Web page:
Some of the increase in opioid prescription use can be explained by initiatives introduced in 1997 by medical organizations such as the American Academy of Pain Medicine, the American Pain Association, and the American Society of Anesthesiologists, which promoted better pain management for chronic pain patients, including cancer patients, Coben said. But "the prescriptions for pain medications are often diverted and used for recreational purposes," he said.

Coben says that treating patients for prescription drug poisonings opens a door for caregivers. "One opportunity is to work more directly with people being seen in hospital emergency rooms for prescription drug poisonings. We don't know for sure that they are at increased risk for death, but they should be treated as a high-risk group and we need to learn a lot more about the factors that contributed to the overdoses and engage those patients in substance abuse treatment, if needed, to reduce any-long term risks."

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soundoff (8 Responses)
  1. Dr. Andres Vinuela

    Whatever happened to prescribing one medication at at time?
    Physicians need to review their pharmacology and ask themselves one simple question. Would I be as aloof if it was my grandmother whom I was prescribing these medications. If you never had a grandmother then maybe consider your pet, car or whatever. I am extremely perplexed at the magnitude of this "epidemic" that is costing us our loved ones.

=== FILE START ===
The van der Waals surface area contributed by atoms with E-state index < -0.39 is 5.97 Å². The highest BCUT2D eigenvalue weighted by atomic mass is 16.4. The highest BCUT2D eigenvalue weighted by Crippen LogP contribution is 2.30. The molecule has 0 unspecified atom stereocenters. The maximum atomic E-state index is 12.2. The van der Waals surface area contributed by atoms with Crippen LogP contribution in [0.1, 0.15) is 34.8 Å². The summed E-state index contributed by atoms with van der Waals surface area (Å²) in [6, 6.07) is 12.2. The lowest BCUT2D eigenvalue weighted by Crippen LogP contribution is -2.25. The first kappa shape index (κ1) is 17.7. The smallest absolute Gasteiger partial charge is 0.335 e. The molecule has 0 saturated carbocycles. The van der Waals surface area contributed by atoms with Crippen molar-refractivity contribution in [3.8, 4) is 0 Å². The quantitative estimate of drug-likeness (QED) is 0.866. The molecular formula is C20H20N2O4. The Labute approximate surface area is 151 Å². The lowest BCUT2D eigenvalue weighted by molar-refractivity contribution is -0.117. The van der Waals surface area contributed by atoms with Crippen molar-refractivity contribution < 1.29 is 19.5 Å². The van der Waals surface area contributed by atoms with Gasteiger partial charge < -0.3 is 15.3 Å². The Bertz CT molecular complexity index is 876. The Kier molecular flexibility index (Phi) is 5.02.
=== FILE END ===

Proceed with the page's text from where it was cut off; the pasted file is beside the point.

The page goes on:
April 6, 2010 at 13:14 | Report abuse | Reply
  2. dsangal

    RE: Dr. Vinuela, 04-06-2010 13:14 ET
    I'm hoping you're talking about one PAIN medication at a time. Responsible use of multiple medications for other conditions is both common and necessary.
    For example, my bipolar disorder was not controlled until my doctor tried numerous individual and combined drug regimens with me. My bipolar is now successfully stabilized using two medications: one that addresses the depressive part of the cycle, and another for the manic phase.
    At the same time, I'm taking prescription meds for blood pressure, essential tremor, and pain (along with OTC analgesics for augmentation of the prescription pain med). I have been on this regimen for several years, and aside from the 'ramp up' period, it's been very effective and unproblematic.

    April 7, 2010 at 10:05 | Report abuse | Reply
    • Dr. Andres Vinuela

      Yes Sir,
      I am talking mostly about combining pain meds with benzo's and then partying all night drinking booze and then wondering why your best friend will not wake up.

      February 25, 2011 at 21:42 | Report abuse |
  3. Dr. Tanya Claiborne